Stop the Mom-Shaming: Military Wives Need to Stick Together
Gwyneth Paltrow, Alicia Silverstone, and now military spouse and Babble blogger Jessie Knadler have joined the ranks of the mommy-shamed. And in a very painful, public way. The social-media bashing was immediate, viral, and hateful. Generally, I don’t read comments beneath online articles. Ever since an anonymous poster called an article I had written about sequestration “a chicken little fluff piece,” I’ve made it a point to avoid scrolling through that particular wasteland. I commend you for that.)
Other commenters took issue with Knadler’s statement that Fort Leavenworth doesn’t sound like a place she wants live: it sounds “hot and humid and stark.” I disagree with her on this point. My husband served in the Marine Corps for 20 years, and we spent a year at CGSC. It’s a lovely base, and our time in Leavenworth was wonderful. We rented a charming house that was just a short walk from the local library and the quaint downtown shops, restaurants, and coffee houses. But I can disagree with Knadler without having to tear her down in the process. She’s a fellow military spouse sharing her point of view, and yet we’re treating her as though she’s advocating violence or worse. Write a thoughtful response, or say nothing. Share it with a friend, or keep it to yourself. But let’s not engage in vicious attacks in the comment section, often called the “deep, dark underbelly” of the Internet. Only 1 percent of the population serves in the military; abandoning one another is simply not an option. Just recently, a friend told me she thought I was “hard core” because I had a baby while my husband was in Iraq. I didn’t argue with her. While these last years have been extraordinarily tough on military families, the one good thing that’s come out of this mess is a profound respect from the civilian community for what we have done and what we can do. But then along comes a spouse who pens a few hundred words about her decision not to accompany her spouse on a yearlong assignment, and instead of offering our support, we subject her to the digital equivalent of a public tar and feather. Of course people will disagree with each other; in fact, thoughtful discourse can be powerful and productive. We don’t need to hold hands all the time and hug when the credits roll. But we are at our best when we are not unraveling each other. We should want to perpetuate the message that military spouses are a community of women and men with not only shared experiences but shared values. “Not everyone is going on vacation.”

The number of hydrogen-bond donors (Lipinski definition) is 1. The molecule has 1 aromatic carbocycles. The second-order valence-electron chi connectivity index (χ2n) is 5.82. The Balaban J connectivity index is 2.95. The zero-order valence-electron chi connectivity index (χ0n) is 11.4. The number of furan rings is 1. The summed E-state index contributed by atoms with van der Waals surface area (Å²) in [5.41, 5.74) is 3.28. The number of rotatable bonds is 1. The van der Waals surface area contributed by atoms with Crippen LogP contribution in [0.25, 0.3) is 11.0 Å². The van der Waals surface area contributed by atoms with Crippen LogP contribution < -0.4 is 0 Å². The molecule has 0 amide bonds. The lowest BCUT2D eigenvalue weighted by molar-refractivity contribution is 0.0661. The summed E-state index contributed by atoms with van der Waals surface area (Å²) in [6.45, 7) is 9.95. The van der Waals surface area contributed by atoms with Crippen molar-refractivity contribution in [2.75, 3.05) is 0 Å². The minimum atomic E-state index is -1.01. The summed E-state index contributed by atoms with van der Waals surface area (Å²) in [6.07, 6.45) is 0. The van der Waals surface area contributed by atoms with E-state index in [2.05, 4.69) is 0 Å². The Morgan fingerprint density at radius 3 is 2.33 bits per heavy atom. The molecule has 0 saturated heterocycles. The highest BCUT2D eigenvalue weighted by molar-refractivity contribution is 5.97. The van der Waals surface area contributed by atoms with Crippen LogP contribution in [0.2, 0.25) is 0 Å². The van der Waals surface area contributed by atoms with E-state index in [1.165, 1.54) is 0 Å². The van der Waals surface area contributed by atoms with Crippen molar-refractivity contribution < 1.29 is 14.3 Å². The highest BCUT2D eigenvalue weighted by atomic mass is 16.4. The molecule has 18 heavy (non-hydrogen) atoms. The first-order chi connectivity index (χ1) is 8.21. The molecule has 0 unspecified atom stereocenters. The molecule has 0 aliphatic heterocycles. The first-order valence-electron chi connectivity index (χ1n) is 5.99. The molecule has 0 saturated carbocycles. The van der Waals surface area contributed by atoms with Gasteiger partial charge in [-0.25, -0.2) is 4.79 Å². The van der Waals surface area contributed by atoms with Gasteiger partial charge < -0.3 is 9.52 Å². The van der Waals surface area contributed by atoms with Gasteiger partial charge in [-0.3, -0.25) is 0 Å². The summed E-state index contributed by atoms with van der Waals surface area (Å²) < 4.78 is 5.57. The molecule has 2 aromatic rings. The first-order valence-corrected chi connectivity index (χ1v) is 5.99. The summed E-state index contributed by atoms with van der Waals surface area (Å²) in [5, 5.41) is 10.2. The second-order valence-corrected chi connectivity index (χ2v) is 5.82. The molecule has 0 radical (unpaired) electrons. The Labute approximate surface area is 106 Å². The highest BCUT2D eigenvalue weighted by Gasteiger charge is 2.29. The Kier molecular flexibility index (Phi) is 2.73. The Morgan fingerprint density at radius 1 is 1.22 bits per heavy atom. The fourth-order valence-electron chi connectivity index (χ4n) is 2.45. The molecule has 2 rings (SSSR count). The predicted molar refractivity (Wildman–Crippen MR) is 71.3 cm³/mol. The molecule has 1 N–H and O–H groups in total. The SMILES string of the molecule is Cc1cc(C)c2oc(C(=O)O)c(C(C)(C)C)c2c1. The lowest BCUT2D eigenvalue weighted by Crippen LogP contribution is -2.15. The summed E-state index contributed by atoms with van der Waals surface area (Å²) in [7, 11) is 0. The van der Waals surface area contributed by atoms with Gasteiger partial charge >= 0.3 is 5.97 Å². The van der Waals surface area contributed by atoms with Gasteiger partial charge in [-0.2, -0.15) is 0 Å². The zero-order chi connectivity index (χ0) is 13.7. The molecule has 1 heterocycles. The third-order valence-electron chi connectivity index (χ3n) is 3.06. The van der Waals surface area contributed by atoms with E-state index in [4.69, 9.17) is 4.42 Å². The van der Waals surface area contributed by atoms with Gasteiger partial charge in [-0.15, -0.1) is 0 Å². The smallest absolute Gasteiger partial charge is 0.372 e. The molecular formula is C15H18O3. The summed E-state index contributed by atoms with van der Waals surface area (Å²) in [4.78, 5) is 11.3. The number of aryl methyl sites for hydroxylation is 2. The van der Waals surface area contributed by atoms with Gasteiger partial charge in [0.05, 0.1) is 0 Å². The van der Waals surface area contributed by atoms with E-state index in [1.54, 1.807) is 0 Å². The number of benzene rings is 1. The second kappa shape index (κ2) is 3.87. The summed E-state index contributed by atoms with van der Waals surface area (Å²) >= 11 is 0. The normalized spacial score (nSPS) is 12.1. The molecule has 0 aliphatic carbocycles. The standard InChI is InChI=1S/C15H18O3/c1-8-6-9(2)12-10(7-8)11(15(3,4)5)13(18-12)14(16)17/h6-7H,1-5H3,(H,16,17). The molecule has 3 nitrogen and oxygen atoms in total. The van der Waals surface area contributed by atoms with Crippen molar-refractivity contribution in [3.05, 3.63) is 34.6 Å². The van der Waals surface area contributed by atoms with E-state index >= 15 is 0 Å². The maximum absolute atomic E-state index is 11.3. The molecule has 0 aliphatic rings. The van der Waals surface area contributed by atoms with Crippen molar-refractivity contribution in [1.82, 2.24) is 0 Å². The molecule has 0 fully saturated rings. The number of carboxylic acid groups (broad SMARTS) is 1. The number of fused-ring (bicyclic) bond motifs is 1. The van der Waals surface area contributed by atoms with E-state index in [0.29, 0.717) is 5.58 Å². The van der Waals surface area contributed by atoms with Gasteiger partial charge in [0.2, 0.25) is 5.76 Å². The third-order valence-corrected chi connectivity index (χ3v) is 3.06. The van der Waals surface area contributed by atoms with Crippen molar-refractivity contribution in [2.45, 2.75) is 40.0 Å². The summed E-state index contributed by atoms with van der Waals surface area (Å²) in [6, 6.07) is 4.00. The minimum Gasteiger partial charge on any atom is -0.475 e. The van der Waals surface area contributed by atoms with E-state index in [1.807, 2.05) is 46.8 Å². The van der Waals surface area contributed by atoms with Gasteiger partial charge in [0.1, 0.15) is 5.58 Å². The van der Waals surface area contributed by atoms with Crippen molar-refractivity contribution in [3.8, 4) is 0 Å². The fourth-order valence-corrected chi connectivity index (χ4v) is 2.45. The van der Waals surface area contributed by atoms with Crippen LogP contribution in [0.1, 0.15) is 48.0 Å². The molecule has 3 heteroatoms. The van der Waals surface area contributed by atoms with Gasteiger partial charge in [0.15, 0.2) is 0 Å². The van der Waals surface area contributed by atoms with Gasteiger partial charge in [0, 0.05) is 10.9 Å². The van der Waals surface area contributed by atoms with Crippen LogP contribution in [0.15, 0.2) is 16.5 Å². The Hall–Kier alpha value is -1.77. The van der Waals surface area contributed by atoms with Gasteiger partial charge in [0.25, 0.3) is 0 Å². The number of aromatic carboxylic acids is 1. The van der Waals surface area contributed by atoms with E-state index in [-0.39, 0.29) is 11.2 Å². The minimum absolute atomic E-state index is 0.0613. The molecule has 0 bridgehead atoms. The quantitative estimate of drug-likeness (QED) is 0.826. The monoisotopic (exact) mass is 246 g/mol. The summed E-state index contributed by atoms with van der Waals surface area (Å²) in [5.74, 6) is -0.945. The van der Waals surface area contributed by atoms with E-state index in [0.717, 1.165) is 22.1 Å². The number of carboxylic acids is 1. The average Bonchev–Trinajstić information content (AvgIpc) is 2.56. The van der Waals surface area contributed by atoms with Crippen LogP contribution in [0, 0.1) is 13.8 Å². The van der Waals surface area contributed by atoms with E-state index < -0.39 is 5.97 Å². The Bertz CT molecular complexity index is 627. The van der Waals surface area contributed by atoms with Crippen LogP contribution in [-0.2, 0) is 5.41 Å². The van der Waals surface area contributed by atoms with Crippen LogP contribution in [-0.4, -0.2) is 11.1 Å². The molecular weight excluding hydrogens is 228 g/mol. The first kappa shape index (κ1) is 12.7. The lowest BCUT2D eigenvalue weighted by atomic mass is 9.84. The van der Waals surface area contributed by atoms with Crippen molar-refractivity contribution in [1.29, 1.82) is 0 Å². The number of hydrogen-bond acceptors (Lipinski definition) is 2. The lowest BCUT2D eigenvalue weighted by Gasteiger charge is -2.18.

You never know what’s going on in someone’s life so let’s support, not shame. The more we stick together, the better chance we have of making it through the tough times. Blue Star Families is a non-profit organization whose mission is to connect, strengthen, and lead military families.